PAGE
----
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January 14, 2011


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Jonathan Charley

An organisation that does systematically mine data is Tesco. The Clubcard is used to suck in lots of data from which all kinds of inferences can be drawn about the person, their lifestyle and their desires. This wealth of data will be used by Tesco when Tesco Bank is launched formally launched this summer, so then we will truly see a player in banking using customer information as a competitive weapon.

Jacques Bayens

Wouldn't this make the world an even worse place ?

Chris Skinner

It may Jacques ... but is inevitable I think.

Jacques Bayens

I was getting the feeling that you were impatient to see the development of these "semantic marketing programs". Inevitable ? I didn't realize you were such a fatalist. As voting citizens, we could absolutely make it illegal to spy on our data for purposes we do not approve of, such as tricking us into buying financial products we do not need, or destroying whatever remains of the idea formerly known as "privacy".

Chris Skinner

Hey Jacques

It's a two-way street.

Information is being used actively as a competitive weapon, for example by Tesco as Jonathan points out.

In return, consumers allow their lives to be data mined in order to get offers.

Only the very few 'activists' who go off network, are unbanked, use no technology and avoid any loyalty programs, pay for everything in cash and demand to be paid in cash, etc, could achieve 'privacy'.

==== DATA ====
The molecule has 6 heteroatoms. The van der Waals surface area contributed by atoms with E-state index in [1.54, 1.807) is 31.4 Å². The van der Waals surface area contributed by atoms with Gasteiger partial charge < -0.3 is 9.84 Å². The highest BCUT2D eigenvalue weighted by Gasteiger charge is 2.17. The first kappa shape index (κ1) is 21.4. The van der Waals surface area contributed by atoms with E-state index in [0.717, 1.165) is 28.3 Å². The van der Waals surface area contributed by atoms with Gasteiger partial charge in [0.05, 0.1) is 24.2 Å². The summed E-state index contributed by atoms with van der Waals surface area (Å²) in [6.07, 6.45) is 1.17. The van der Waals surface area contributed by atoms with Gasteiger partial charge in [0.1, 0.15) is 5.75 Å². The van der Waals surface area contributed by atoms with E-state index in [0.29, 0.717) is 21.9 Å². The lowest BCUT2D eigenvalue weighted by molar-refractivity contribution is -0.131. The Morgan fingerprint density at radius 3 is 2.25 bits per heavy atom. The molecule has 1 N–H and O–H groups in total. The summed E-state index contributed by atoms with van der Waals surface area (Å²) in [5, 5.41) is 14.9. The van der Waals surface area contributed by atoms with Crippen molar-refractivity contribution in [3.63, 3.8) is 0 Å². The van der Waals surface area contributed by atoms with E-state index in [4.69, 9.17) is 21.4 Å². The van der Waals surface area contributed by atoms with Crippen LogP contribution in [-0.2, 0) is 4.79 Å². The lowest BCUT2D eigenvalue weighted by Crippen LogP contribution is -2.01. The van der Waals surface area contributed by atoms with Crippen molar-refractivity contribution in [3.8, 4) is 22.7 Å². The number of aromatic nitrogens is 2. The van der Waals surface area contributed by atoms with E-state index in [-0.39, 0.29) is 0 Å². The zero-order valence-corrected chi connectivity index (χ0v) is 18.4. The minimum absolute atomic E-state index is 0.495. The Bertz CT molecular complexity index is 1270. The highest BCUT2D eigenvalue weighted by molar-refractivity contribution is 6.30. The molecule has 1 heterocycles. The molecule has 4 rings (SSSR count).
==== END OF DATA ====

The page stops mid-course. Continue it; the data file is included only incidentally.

For the rest of us, we don't really care. Just look at what folks post on Facebook ....

Mike Gibbard

@Jacques: Interesting use of the phrase "our data". Is it? It may be data *about us* but does that make it "our data"? If we purchase an item using a credit card then the item is ours. But the data that is used to verify and settle the transaction, who owns that: the card company? Certainly; the Banks? Probably; us? Nah!

Jacques Bayens

Chris, privacy is not something you either have or don't have; it's a question of degree. Mankind has gone just recently from almost no privacy to decent privacy, and only in the most enlightened nations. And yet, through lack of education and historical perspective on the consequences, people are giving it all away bits by bits. They do no seem to realize what Hitler could have done with a "Jews database" extracted from Facebook. Or how the authoritarian regimes of the 20th century collected and used data against their own people. Were Zamyatin, Orwell, Huxley already forgotten ? Banks do not have such dark intentions, however remember how easily all this data can be subpoenaed by a government and then correlated with all other sources to find out essentially everything about you. Are you taking the chance for a few sales coupons ? Faust sold his soul to the devil, will you be giving yours away for free ? :-)

Chris Skinner


Deep ... very deep.
Will blog a bit more about this.

Jacques Bayens

@Mike: you make a good point, it is very hard to define "ownership" of data; as far as I know, privacy laws do not even use that concept as such. By "our data", I meant "any data about ourselves that we expect to remain private, or sometimes shared with another party for a specific, legitimate purpose that we consented to". In your example, I do not believe it is possible or practical to define who "owns" the transaction data: it involves multiple parties in different roles. However it is possible to specify which party may do what with this data, how long it should/could be retained, when it should expire, how errors in its contents may be fixed, etc.